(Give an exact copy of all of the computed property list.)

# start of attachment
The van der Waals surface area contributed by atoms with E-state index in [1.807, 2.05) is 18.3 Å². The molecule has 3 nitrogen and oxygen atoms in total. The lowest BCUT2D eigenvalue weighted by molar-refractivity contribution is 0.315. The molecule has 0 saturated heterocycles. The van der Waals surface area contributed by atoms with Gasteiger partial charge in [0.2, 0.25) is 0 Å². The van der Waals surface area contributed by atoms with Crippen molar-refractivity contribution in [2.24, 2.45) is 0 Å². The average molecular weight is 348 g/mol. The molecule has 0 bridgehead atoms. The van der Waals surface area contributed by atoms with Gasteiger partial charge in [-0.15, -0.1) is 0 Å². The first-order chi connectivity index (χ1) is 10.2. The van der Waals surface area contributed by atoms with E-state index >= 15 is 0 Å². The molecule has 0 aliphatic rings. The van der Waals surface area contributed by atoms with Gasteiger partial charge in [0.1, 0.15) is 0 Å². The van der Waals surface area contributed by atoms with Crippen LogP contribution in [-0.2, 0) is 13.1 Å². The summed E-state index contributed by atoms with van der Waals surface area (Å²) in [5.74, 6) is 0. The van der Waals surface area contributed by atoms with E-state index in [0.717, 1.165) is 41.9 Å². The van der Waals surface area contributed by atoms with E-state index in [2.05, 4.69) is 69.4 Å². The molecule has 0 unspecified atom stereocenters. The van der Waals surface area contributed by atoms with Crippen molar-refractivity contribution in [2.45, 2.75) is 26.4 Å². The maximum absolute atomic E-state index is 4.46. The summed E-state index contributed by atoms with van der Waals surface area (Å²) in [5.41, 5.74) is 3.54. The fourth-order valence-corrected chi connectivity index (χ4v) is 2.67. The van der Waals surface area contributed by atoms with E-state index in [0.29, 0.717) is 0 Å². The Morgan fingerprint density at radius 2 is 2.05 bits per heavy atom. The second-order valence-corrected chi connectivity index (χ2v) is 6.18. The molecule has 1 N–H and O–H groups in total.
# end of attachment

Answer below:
The van der Waals surface area contributed by atoms with E-state index in [1.807, 2.05) is 18.3 Å². The molecule has 3 nitrogen and oxygen atoms in total. The lowest BCUT2D eigenvalue weighted by molar-refractivity contribution is 0.315. The molecule has 0 saturated heterocycles. The van der Waals surface area contributed by atoms with Gasteiger partial charge in [0.2, 0.25) is 0 Å². The van der Waals surface area contributed by atoms with Crippen molar-refractivity contribution in [2.24, 2.45) is 0 Å². The average molecular weight is 348 g/mol. The molecule has 0 bridgehead atoms. The van der Waals surface area contributed by atoms with Gasteiger partial charge in [-0.15, -0.1) is 0 Å². The first-order chi connectivity index (χ1) is 10.2. The van der Waals surface area contributed by atoms with E-state index >= 15 is 0 Å². The molecule has 0 aliphatic rings. The van der Waals surface area contributed by atoms with Gasteiger partial charge in [0.1, 0.15) is 0 Å². The van der Waals surface area contributed by atoms with Crippen LogP contribution in [-0.2, 0) is 13.1 Å². The summed E-state index contributed by atoms with van der Waals surface area (Å²) in [5.74, 6) is 0. The van der Waals surface area contributed by atoms with E-state index in [0.717, 1.165) is 41.9 Å². The van der Waals surface area contributed by atoms with E-state index in [2.05, 4.69) is 69.4 Å². The molecule has 0 unspecified atom stereocenters. The van der Waals surface area contributed by atoms with Crippen molar-refractivity contribution in [2.45, 2.75) is 26.4 Å². The maximum absolute atomic E-state index is 4.46. The summed E-state index contributed by atoms with van der Waals surface area (Å²) in [5.41, 5.74) is 3.54. The fourth-order valence-corrected chi connectivity index (χ4v) is 2.67. The van der Waals surface area contributed by atoms with E-state index in [0.29, 0.717) is 0 Å². The Morgan fingerprint density at radius 2 is 2.05 bits per heavy atom. The second-order valence-corrected chi connectivity index (χ2v) is 6.18. The molecule has 1 N–H and O–H groups in total.